The Literary Agent from Denver sat at the opposite end of the sofa from me, both of us turned toward each other for my fifteen-minute session at the writers’ conference. In his hands was the proposal for my memoir that I’d painstakingly prepared over the past six months. The last fifty pages included the first three chapters of the book, work that started in its earliest form ten years before and had gone through several iterations. He asked me to tell him what I had for him and as I described my memoir, he thumbed through the first few pages, then closed the proposal.
He was quiet for a moment, then said, “Unless you’re famous, I can’t get a traditional publisher to take a memoir.” He went on to say that it didn’t matter how well-written it was, and he didn’t say it, but the implication was the same for the proposal—it meant nothing if the Literary Agent couldn’t go before traditional publishing houses with my memoir.
I sat there, not quite sure what to say, disappointed but also relieved that he was up front with me. That could have been the end of the conversation and we could have wrapped things up early, giving us more time before our next sessions. But then he continued.
“Let’s talk some more about your book,” he said. “Tell me what you were feeling when you went through that experience in Sedona?” At the time of our meeting, the title for my memoir was, Saved by Sedona: Finding a Path of Pilgrimage.
I told him about the pivotal moment in the book that takes place when I’m alone with God in Sedona. That experience of being present during a serendipitous trip after cancer treatment and struggling with a toxic job, had impacted my life and later led to yearly solo journeys. I told him how the first three verses of Psalm 40 became my go-to scripture during that difficult time, and then I quoted the first verse.
“You have to change your title,” he said.
While I’d had some concerns, I’d become attached to it and could think of nothing else. The agent told me he was good at titles, and since he was a veteran of many years with the industry, had worked with many titles in the inspirational, faith-based genre, I believed him.
“How about, He Heard My Voice,” he said.
I listened to him, trying to take in what he was telling me, trying to absorb how my pitch had turned into a brainstorming session for a title of a book he couldn’t represent. I did like the sound of his title, the alliteration and the clear reference to the Psalm.
“And the subtitle needs to speak to your target audience and what they’ll experience reading your book,” he said. He asked me to tell him more about the journey for the reader through my memoir, what did I experience and how did I change. I remembered some of what I’d rehearsed for the pitch, but mostly answered him like we were just having a conversation.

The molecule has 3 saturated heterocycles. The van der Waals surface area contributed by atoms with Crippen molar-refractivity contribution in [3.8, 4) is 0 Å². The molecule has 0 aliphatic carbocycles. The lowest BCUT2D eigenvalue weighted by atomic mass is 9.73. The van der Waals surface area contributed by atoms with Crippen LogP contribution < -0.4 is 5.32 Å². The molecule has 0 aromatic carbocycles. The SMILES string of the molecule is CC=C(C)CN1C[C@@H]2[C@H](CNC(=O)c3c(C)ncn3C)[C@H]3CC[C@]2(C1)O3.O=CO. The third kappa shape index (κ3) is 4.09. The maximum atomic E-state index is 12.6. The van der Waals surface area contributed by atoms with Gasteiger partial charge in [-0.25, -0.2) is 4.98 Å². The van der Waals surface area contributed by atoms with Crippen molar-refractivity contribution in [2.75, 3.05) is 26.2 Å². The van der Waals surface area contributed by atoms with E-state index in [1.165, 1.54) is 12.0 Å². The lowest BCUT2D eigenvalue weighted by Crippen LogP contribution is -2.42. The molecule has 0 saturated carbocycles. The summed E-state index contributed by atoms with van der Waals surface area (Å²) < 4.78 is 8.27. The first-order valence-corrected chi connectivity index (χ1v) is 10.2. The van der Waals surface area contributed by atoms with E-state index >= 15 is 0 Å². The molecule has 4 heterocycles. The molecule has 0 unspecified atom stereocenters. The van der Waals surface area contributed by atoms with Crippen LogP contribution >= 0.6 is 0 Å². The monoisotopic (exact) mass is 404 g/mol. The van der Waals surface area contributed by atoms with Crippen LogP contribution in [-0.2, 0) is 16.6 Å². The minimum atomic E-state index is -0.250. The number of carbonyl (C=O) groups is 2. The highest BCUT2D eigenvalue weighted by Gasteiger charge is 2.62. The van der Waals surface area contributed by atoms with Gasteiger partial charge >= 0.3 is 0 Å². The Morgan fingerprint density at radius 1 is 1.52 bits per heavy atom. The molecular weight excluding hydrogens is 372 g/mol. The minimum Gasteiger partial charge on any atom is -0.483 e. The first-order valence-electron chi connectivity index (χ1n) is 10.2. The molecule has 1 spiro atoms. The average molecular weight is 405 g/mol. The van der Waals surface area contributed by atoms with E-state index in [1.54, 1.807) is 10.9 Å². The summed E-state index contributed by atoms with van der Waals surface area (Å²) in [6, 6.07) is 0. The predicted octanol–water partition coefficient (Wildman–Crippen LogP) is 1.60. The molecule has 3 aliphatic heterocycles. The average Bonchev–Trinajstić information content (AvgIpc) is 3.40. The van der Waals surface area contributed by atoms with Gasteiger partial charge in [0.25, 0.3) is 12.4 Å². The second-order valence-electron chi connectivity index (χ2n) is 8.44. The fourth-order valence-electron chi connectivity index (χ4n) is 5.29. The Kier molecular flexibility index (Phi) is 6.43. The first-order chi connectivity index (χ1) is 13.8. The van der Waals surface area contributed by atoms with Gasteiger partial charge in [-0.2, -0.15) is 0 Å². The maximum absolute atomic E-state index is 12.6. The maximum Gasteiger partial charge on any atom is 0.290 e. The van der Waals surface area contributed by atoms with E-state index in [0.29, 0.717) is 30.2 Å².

“How about something like,” he said, and told me his idea, then changed some of it as I filled in the blanks. We came up with the subtitle, “A Midlife Mom’s Journey Through Cancer and Stress and Her Unexpected Arrival at Healing and Wholeness.” Later, when I had time to wrap my head around what we’d created in such a few minutes of working together, I liked that long and accurate subtitle.
Before the conference, I’d prayed for direction knowing I wanted clarity about how to move forward with the book I’d worked on for so long. It had been my dream to publish it and now, at sixty-three-years-old, I wasn’t willing to keep waiting to put it out there.
“What do you think I should do with this memoir since I can’t go the traditional route,” I asked him, feeling that he’d been placed in my path and I could trust his advice.
“I think you should go the Indie route,” he said, and then gave me some suggestions for how to self-publish using contracted freelancers like editors and cover designers who’re also used by the publishing houses.
That evening I left the conference feeling relieved, scared, overwhelmed, and exhausted.
I’m not famous; Oprah has not shown up at my door; I’ve not been kidnapped and forced into a cult; I’ve not performed an unusual physical feat for a woman my age. But I do feel fortunate that the Literary Agent from Denver took the time with me to go beyond rejection and give my memoir new life. Now, I have a better title and have been set on the path for a new type of Solo Journey—the adventure of Indie Publishing. Just like other journeys, I’m traveling into the Unknown and each step is an act of faith.
How About You?
What dream do you have that is yet to be realized?
How can you step forward on a path toward achieving your dream?